1. Introduction to the Flow Efficiency Chart
The chart will automatically gather data from every card that passed through your Kanban board during the time frame of your choice to accumulate the overall flow efficiency for the period.
The higher your flow efficiency is (%), the faster tasks flow through the process. Tracking flow efficiency over time helps teams evaluate their improvement efforts.
The Flow efficiency chart shows you what percentage of the time your team was actively working on versus how much time the work items were waiting.
Kanban boards are meant to reflect the value stream. Value streams map both activities and the queues between activities.
How do we know if a work item is waiting? There are columns on the Kanban board, which were marked as "queue" ones, during the Board customization. When cards are waiting in these columns, they generate non-value-added time.
Some examples of "Queue" Kanban columns may be:
- Waiting for Approval – This type of Kanban queue column is appropriate for tasks that require approval to be processed (e.g. payments, promotional sales, etc.)
- Waiting for Review – This Kanban queue is a relevant stage of the workflow where work items wait to be evaluated. It is like a filter before tasks receive feedback and move forward to the completion stage or go back for improvements. It plays a crucial role in product/service’s quality (e.g. product development, content writing, design, etc.)
- Waiting for External Activity – This kind of Kanban column is applicable for tasks waiting for third-party actions in order to be completed. It happens often when a team communicates with other units outside of the company. (e.g. partnerships, affiliate programs, etc.)
On the contrary, all columns where tasks are actively worked on towards the completion of a given goal generate value-adding time. Such columns are usually named “Development”; "Verification", etc.
For example, when cards are in the "Development" column, team members are working on implementing the code. Cards in the "Verification" column indicate that the senior team member is reviewing the code.
Kanbanize accumulates the time each card has spent along the workflow: from the initial phase until delivery and separates value-adding time and non-value added time.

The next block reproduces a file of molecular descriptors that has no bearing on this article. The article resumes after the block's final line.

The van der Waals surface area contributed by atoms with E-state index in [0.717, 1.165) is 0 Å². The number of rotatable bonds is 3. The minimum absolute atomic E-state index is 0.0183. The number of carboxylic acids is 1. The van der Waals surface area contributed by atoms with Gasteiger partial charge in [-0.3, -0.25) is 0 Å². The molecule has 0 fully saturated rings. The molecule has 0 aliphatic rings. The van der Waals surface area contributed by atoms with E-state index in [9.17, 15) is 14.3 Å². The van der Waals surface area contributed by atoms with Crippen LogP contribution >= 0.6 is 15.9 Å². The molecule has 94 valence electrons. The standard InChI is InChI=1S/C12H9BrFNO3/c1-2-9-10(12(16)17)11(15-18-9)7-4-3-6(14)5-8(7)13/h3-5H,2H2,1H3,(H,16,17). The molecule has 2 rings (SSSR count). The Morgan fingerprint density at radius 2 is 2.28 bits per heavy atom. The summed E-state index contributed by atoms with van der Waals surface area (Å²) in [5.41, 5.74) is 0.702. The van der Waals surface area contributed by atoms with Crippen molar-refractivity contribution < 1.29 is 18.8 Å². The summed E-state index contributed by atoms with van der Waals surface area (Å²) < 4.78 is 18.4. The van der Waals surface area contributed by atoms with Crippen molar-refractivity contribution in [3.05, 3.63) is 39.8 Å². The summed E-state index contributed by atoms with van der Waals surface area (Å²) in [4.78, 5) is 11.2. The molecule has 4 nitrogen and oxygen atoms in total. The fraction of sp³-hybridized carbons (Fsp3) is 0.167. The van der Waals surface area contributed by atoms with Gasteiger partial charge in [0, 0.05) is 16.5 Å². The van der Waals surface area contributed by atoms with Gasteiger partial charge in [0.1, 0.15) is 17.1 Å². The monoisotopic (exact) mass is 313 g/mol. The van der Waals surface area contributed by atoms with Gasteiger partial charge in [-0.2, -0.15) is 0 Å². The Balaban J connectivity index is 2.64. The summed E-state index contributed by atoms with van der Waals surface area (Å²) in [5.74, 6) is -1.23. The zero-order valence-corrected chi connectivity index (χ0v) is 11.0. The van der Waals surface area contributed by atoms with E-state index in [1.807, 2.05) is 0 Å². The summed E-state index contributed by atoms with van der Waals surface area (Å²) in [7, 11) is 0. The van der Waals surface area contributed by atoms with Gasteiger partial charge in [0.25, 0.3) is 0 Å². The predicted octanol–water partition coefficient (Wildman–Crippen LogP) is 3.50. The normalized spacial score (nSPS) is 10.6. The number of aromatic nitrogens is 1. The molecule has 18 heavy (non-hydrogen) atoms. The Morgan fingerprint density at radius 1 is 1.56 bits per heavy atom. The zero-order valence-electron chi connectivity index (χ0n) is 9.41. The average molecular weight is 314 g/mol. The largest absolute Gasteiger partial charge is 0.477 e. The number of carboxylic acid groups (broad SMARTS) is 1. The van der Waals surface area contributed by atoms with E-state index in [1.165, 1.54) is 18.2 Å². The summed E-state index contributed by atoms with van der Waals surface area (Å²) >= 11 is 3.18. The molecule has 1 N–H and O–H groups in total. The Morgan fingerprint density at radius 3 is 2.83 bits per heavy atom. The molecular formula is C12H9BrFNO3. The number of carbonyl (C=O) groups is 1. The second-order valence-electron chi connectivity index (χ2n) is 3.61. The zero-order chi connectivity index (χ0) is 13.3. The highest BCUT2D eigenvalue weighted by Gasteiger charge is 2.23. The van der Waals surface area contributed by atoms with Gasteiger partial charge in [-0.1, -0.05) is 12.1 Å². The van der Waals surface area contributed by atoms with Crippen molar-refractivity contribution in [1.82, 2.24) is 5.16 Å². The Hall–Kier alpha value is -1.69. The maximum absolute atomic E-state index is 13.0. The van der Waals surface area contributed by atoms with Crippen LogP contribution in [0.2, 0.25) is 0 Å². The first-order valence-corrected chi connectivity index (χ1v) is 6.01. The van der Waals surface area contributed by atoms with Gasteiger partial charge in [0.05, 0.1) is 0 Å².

With a single glance, this graph tells you how efficient your process is (for example 74.9 %).
Measuring flow efficiency is done with the help of this simple formula:
Flow Efficiency[%]=Value-added Time/Lead Time*100
From the right side of the module, you can view and adjust the Queueing stages in your process in order to distinguish the work activity from inactivity (stages where cards are waiting).
Queueing stages will be pre-selected automatically, based on the currently opened board's layout settings (via "Edit Workflow").
Once queueing stages are selected, the chart will produce the result.
The analytics use one calendar day as the lowest possible time unit.
The card was created 30 minutes ago and was moved to "In progress". The system shows 1 day for this card. The card was created late yesterday at 23:00 P.M. and you take a look at the chart in the morning at 9:00 A.M. (i.e. around 10 hours after the creation). The system will show 2 days as the card has been created yesterday and is still being worked on Today.
The Calendar time unit is used for analytics due to the fact that most of the modern Kanban systems are driven by client requests. As such, clients expect exact delivery dates or ranges that are calendar-based. They do not care about holidays, working hours, man-days, cycle, and lead times.
That being said, the Flow efficiency chart allows for cycle time recalculation based on working days.
When the option is selected, the graph recalculates the cycle time of each card accordingly, removing the non-working days. There is also going to be a disclaimer on top of the chart that the cycle time has excluded non-working from the calculation.
Note: In order to calculate for working days, blocked days must be disabled in the Calculation Inputs setting.
In case that you need precise cycle and log times for internal reporting, use the Advanced search capabilities with the different chart views and widgets.
2. Practical tips
- Improving flow efficiency starts with visualizing your Queue columns. Identify the stages and the tasks that accumulate more time and try to understand why this happens.
- Managing queue columns helps you reducing waste in your process. When you define the queue stages in your process, you will see where cards spend time waiting and you can track how much time you actually spend working. The reduction of your inactive time directly impacts your overall cycle time. You have to investigate your workflow and eliminate the causes that block or delay your work.
- Measuring and tracking the efficiency metric helps you analyze performance, identify bottlenecks, and improve your workflow. Track the flow efficiency metric over time to evaluate improvement efforts.
- Take a look at the Process Efficiency chart at least once a month. If your process efficiency is below 35% -40%, you have a lot of grounds for improvement.
- If you set a "Work in Progress" limit in the Queue columns and thus force the system to resolve cards faster, you could achieve significant improvement in cycle time and respectively your efficiency metric.
- It is a common misunderstanding that if you start working on more tasks, you will boost your efficiency result. More work in progress means more context switching and multitasking, which increases your queue time.
In Kanbanize, you can monitor flow efficiency directly on the Main dashboard with the help of a specifically designed widget that is highly customizable. To learn more about the Efficiency widget, please check the dedicated article.